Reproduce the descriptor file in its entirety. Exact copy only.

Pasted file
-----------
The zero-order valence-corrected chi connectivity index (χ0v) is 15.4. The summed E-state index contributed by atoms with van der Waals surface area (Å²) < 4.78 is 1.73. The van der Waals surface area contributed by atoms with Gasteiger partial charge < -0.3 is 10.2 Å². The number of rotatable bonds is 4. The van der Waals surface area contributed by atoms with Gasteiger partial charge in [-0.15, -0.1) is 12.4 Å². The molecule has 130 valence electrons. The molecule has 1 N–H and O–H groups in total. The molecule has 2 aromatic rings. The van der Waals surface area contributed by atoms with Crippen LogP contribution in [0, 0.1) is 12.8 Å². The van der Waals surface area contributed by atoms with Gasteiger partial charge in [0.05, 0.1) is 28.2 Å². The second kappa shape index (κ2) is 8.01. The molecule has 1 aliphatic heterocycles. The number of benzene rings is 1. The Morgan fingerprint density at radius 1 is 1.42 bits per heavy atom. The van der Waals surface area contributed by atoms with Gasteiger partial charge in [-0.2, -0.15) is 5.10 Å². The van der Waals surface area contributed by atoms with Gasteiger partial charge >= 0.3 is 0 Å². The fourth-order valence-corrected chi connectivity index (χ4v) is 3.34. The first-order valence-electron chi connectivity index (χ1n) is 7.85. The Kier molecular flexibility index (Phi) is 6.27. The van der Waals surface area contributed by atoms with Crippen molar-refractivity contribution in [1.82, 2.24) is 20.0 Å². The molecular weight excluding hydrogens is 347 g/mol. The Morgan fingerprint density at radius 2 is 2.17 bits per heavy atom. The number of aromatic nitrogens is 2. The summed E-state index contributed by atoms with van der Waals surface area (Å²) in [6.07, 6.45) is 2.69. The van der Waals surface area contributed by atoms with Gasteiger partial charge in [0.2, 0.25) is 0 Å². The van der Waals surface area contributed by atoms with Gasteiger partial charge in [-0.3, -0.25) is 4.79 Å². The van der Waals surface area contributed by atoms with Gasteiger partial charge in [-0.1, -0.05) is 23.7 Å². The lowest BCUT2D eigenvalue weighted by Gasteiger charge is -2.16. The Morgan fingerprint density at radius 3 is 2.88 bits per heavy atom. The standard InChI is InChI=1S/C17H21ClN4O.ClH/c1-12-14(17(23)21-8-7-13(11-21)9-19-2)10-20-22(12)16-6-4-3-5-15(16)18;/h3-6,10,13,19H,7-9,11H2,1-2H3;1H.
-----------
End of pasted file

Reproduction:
The zero-order valence-corrected chi connectivity index (χ0v) is 15.4. The summed E-state index contributed by atoms with van der Waals surface area (Å²) < 4.78 is 1.73. The van der Waals surface area contributed by atoms with Gasteiger partial charge < -0.3 is 10.2 Å². The number of rotatable bonds is 4. The van der Waals surface area contributed by atoms with Gasteiger partial charge in [-0.15, -0.1) is 12.4 Å². The molecule has 130 valence electrons. The molecule has 1 N–H and O–H groups in total. The molecule has 2 aromatic rings. The van der Waals surface area contributed by atoms with Crippen LogP contribution in [0, 0.1) is 12.8 Å². The van der Waals surface area contributed by atoms with Gasteiger partial charge in [0.05, 0.1) is 28.2 Å². The second kappa shape index (κ2) is 8.01. The molecule has 1 aliphatic heterocycles. The number of benzene rings is 1. The Morgan fingerprint density at radius 1 is 1.42 bits per heavy atom. The van der Waals surface area contributed by atoms with Gasteiger partial charge in [-0.2, -0.15) is 5.10 Å². The van der Waals surface area contributed by atoms with Gasteiger partial charge >= 0.3 is 0 Å². The fourth-order valence-corrected chi connectivity index (χ4v) is 3.34. The first-order valence-electron chi connectivity index (χ1n) is 7.85. The Kier molecular flexibility index (Phi) is 6.27. The van der Waals surface area contributed by atoms with Crippen molar-refractivity contribution in [1.82, 2.24) is 20.0 Å². The molecular weight excluding hydrogens is 347 g/mol. The Morgan fingerprint density at radius 2 is 2.17 bits per heavy atom. The number of aromatic nitrogens is 2. The summed E-state index contributed by atoms with van der Waals surface area (Å²) in [6.07, 6.45) is 2.69. The van der Waals surface area contributed by atoms with Gasteiger partial charge in [0.2, 0.25) is 0 Å². The van der Waals surface area contributed by atoms with Gasteiger partial charge in [-0.3, -0.25) is 4.79 Å². The van der Waals surface area contributed by atoms with Gasteiger partial charge in [-0.1, -0.05) is 23.7 Å². The lowest BCUT2D eigenvalue weighted by Gasteiger charge is -2.16. The Morgan fingerprint density at radius 3 is 2.88 bits per heavy atom. The standard InChI is InChI=1S/C17H21ClN4O.ClH/c1-12-14(17(23)21-8-7-13(11-21)9-19-2)10-20-22(12)16-6-4-3-5-15(16)18;/h3-6,10,13,19H,7-9,11H2,1-2H3;1H.